“I think the biggest challenge for them is building community trust in what they’re doing and maintaining this massive installation,” she said. “So they can start by informing the public as well as the parties to any cases that they’re involved in as to any releases, any leaks, etc.”
As to who should investigate, Hirono didn’t say.
“I’m going to assess what is the best way forward and who should do the investigation, and I will let you know,” she said.
During World War II, the Navy built underground fuel storage tanks on the U.S. mainland as well as in Hawaii but has taken steps on the continent to relocate facilities above ground.
After a major oil spill in 2006, the Navy replaced a 42-million gallon facility in Point Loma, California. Another project just broke ground this year in Washington state to close tanks with a 79-million gallon fuel capacity at Naval Base Kitsap and rebuild above-ground tanks.
At a press conference in July, Washington Rep. Derek Killmer called the project a “win” for the environment and for taxpayers, the Kitsap Daily News reported.
“Rather than having 79-year-old tanks that have to be inspected, cleaned and repaired once every 10 years at a cost of $2 million to $3 million per tank, we will be making a smart investment that pencils better for taxpayers,” he said.
Hirono said the old facilities in California and Washington are different from Red Hill, which is made up of 20 massive tanks with a total fuel capacity of up to 250 million gallons.
“The amount of fuel in those tanks is just a small percentage of what’s at Red Hill,” she said.
Hirono compared Hawaii’s tanks to the Hoover Dam, a concrete structure built in the Colorado River during the Great Depression that is now a National Historic Landmark.
Retired state representative Cynthia Thielen said Red Hill’s construction is indeed an incredible engineering feat, but it has a lifespan like anything else.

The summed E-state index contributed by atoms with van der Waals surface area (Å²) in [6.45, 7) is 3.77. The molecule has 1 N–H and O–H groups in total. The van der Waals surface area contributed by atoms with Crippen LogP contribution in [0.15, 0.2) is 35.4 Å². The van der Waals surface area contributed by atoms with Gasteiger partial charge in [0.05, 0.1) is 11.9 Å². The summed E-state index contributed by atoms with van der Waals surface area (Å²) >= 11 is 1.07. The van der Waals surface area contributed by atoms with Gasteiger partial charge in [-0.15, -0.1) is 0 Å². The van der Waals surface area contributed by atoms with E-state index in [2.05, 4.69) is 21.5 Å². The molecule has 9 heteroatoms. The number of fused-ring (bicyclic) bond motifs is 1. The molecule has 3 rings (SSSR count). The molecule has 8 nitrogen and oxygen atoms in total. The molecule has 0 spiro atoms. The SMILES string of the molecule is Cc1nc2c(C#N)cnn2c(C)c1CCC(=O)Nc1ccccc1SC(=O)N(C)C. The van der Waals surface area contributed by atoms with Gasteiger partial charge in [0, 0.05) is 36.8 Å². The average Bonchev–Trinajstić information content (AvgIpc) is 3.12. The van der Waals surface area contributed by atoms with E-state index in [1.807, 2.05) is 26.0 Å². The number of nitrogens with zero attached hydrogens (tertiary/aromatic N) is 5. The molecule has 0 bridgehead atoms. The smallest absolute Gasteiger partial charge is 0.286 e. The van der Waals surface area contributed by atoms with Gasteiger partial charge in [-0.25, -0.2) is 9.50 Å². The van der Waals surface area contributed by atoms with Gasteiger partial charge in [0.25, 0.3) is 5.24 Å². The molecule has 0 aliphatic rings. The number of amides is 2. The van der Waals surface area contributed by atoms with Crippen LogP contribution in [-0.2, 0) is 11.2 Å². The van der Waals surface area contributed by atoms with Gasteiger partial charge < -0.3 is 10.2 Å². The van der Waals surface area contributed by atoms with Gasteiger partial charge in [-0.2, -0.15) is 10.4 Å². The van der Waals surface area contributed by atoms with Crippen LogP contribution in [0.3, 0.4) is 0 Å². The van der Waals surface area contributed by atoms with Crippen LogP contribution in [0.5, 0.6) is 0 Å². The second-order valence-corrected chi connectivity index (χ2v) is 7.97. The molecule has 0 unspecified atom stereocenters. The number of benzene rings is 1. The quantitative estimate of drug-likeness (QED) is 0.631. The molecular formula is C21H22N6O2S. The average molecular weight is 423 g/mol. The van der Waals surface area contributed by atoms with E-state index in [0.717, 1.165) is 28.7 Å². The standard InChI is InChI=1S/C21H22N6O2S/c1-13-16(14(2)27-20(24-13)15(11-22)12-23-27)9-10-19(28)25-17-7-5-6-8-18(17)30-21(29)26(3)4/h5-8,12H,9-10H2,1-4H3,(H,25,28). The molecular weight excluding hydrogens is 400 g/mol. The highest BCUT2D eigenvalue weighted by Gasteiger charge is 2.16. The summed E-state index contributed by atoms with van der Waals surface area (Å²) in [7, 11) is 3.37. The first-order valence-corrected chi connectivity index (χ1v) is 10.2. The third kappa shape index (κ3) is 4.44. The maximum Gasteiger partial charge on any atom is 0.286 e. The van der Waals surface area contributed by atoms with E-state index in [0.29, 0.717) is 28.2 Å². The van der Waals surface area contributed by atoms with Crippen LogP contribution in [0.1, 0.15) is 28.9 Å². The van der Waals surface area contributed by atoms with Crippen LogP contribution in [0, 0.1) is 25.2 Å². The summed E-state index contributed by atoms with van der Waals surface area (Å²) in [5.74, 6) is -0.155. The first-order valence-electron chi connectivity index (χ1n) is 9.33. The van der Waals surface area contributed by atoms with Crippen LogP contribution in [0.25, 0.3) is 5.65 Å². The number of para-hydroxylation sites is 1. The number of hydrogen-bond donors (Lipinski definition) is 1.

Thielen asked the Navy at a public meeting in 2016 when were officials going to ask for federal funding to study decommissioning the tanks – a question that was met with applause from the room, a video shows. A Navy official responded that, “I don’t think we have that in the queue now.”
“It was as if they had never even thought of that,” Thielen said. “Our congressional delegation should be working together with the Navy to get that funding for the planning, and they should be doing that right away.”
State Rep. Bob McDermott has also called on the congressional delegation to allocate funds for Red Hill’s closure and relocation. He said more of his Hawaii House colleagues probably agree with him but hesitate to say so.
“I think they’re afraid of being labeled anti-military,” he said.
Hirono said she’s comfortable with the Navy’s plan as long as it continues monitoring its work and is open with the public.
“Their commitment to making sure that they are not contaminating groundwater is there, but they create mistrust if they do not tell the community the information that they should be giving us,” she said. “That includes me, by the way.”